Illinois has largest loss of union membership in region, Indiana and Missouri have largest gains
Illinois’ declining union membership is but one more reminder that the state’s anti-jobs business environment hurts the broad population of job-seekers, whether they are union or non-union.
Illinois is surrounded by Right-to-Work states. The worker freedom revolution is spreading across the Midwest and making Illinois’ neighbors more competitive for new jobs and investments. Meanwhile, Illinois is being left behind, a holdout state stuck with outdated labor policies.
As a result, Illinois is being passed over for new job creation. Union membership in Illinois is declining. In 2016 alone, union membership fell by 35,000 in Illinois, the worst loss in the region.
States like Missouri and Indiana, on the other hand, saw substantial growth in union membership according to an annual Bureau of Labor Statistics report on union membership.
Illinois’ declining union membership is yet another reminder that the state’s anti-jobs business environment hurts the broad population of job-seekers, whether they are union or non-union. In the private sector, there first needs to be business investment and hiring before there is a workforce to unionize. Too little investment and hiring is occurring in Illinois, forcing many job-seekers to stream across nearby borders.
Illinois needs to rethink its economic development strategies and labor policies, because the status quo has continually failed the state’s workforce. Giving out tax credits on an ad hoc basis is not a strategy for long-term, sustainable growth. Rather, the state needs broad-based reforms and a lower tax burden.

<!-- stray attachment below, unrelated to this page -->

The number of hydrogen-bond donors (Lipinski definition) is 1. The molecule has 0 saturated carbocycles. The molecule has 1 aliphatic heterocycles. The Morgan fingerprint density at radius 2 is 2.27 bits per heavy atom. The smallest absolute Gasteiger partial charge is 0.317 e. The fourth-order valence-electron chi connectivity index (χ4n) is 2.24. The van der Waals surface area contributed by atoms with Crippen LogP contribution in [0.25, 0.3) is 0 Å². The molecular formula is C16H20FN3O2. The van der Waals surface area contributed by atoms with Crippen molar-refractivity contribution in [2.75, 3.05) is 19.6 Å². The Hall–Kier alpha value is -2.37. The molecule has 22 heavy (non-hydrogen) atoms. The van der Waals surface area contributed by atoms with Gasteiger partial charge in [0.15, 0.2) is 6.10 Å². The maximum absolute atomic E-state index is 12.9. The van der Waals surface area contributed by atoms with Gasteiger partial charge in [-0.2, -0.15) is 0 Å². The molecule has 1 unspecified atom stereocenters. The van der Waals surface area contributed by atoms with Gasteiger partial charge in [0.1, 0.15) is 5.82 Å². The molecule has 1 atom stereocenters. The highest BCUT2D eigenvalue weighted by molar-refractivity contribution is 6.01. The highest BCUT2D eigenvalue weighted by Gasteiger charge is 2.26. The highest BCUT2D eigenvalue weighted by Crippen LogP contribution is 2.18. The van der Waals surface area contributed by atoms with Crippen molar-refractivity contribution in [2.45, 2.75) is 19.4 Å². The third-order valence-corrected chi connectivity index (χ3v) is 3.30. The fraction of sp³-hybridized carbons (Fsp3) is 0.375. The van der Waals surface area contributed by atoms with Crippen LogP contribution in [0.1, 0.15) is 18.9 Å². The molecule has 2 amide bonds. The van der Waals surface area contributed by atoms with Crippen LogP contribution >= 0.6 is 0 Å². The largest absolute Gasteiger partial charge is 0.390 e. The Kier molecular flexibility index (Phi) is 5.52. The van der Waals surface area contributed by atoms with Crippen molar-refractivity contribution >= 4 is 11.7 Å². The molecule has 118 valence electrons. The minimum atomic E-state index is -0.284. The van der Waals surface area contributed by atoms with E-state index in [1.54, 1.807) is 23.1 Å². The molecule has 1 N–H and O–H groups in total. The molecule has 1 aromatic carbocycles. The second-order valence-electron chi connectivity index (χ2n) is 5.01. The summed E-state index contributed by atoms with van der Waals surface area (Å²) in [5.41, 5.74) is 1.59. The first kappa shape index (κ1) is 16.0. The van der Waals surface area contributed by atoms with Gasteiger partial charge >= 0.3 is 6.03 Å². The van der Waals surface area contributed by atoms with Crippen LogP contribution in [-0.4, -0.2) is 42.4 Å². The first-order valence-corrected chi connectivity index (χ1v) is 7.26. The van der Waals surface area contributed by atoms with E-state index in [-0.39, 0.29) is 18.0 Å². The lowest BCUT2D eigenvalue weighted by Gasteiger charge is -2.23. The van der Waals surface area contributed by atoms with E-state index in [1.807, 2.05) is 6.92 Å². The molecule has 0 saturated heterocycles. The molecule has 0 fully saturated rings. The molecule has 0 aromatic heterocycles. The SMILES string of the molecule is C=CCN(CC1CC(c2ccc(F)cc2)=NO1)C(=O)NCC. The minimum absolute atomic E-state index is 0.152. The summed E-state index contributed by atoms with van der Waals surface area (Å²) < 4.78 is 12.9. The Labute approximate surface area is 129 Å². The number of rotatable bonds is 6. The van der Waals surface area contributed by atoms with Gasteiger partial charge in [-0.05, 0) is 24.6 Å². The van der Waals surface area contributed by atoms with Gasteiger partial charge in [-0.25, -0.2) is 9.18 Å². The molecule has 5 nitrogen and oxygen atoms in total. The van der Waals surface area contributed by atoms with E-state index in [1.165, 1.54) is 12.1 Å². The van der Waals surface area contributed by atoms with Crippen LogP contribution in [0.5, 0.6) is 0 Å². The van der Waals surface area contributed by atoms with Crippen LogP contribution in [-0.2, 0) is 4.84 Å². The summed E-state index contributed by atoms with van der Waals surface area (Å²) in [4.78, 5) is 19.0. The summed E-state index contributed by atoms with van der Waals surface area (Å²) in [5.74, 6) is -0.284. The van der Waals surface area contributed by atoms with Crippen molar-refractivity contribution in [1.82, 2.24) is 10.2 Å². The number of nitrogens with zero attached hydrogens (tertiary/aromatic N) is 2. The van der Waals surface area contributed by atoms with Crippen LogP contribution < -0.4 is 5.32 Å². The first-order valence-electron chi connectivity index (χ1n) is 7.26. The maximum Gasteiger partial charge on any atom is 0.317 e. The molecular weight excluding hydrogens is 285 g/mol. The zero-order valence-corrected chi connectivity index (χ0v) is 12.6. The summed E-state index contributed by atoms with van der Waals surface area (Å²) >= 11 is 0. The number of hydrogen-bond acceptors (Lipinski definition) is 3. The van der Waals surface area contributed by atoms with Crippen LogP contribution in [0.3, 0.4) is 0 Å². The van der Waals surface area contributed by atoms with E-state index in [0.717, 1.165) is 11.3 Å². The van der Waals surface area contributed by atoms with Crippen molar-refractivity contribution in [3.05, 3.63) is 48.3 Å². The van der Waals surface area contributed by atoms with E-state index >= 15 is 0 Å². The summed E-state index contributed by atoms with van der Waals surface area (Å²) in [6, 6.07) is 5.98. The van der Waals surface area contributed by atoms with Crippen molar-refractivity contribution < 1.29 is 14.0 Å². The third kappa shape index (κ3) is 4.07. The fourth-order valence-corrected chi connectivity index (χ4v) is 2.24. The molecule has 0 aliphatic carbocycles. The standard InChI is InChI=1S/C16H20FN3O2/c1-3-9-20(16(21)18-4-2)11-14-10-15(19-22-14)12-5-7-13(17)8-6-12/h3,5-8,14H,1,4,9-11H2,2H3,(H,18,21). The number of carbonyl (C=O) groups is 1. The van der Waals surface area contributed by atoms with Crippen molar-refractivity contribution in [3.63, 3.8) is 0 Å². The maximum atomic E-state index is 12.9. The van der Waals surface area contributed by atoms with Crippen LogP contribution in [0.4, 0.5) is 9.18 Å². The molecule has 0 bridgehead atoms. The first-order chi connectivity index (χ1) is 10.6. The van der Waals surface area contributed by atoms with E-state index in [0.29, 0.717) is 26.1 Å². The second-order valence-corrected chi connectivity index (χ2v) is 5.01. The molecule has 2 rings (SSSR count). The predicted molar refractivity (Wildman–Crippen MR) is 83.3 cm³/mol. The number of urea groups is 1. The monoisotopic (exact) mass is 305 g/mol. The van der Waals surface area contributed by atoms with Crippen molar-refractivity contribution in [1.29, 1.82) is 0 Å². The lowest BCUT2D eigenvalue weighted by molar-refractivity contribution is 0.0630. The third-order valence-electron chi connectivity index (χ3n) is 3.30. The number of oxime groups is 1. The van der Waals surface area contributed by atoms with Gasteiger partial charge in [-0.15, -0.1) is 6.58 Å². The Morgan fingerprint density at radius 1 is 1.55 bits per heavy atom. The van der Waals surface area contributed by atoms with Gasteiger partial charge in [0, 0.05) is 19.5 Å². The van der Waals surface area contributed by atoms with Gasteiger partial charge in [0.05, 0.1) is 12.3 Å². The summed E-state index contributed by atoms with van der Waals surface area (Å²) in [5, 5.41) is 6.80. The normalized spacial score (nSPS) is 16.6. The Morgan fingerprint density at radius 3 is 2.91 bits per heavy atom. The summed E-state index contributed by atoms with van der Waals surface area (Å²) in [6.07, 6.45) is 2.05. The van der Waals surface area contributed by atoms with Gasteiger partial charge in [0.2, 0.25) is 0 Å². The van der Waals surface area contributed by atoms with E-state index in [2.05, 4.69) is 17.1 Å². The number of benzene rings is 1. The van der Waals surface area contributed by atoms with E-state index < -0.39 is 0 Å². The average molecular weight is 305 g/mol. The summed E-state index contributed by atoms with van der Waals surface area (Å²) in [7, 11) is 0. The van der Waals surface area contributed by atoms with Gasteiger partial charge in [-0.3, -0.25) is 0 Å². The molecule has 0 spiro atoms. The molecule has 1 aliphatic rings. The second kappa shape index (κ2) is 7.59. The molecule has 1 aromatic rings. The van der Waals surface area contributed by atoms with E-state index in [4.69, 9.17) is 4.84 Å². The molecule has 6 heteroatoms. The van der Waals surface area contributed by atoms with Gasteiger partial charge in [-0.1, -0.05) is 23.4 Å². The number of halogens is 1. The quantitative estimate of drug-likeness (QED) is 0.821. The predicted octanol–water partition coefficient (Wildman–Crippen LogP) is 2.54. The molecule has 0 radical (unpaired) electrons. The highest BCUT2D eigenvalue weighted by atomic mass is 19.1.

Right to Work is just one issue to address to attract new investments and jobs. Workers’ compensation and unemployment insurance are major costs that affect the entire workforce and drive away jobs. Furthermore, occupational licensing affects 1.6 million Illinois workers and disproportionately affects the opportunities of low-income workers.
Finally, Illinois needs to put its fiscal house in order by addressing the state’s major spending drivers – public pensions and monopoly bargaining powers for government unions – in order to bring down the state’s tax burden over time. Surrounding states are moving ahead with all of these reforms, and Illinoisans are being left behind to either fight for a shrinking number of blue-collar jobs or to leave the state altogether.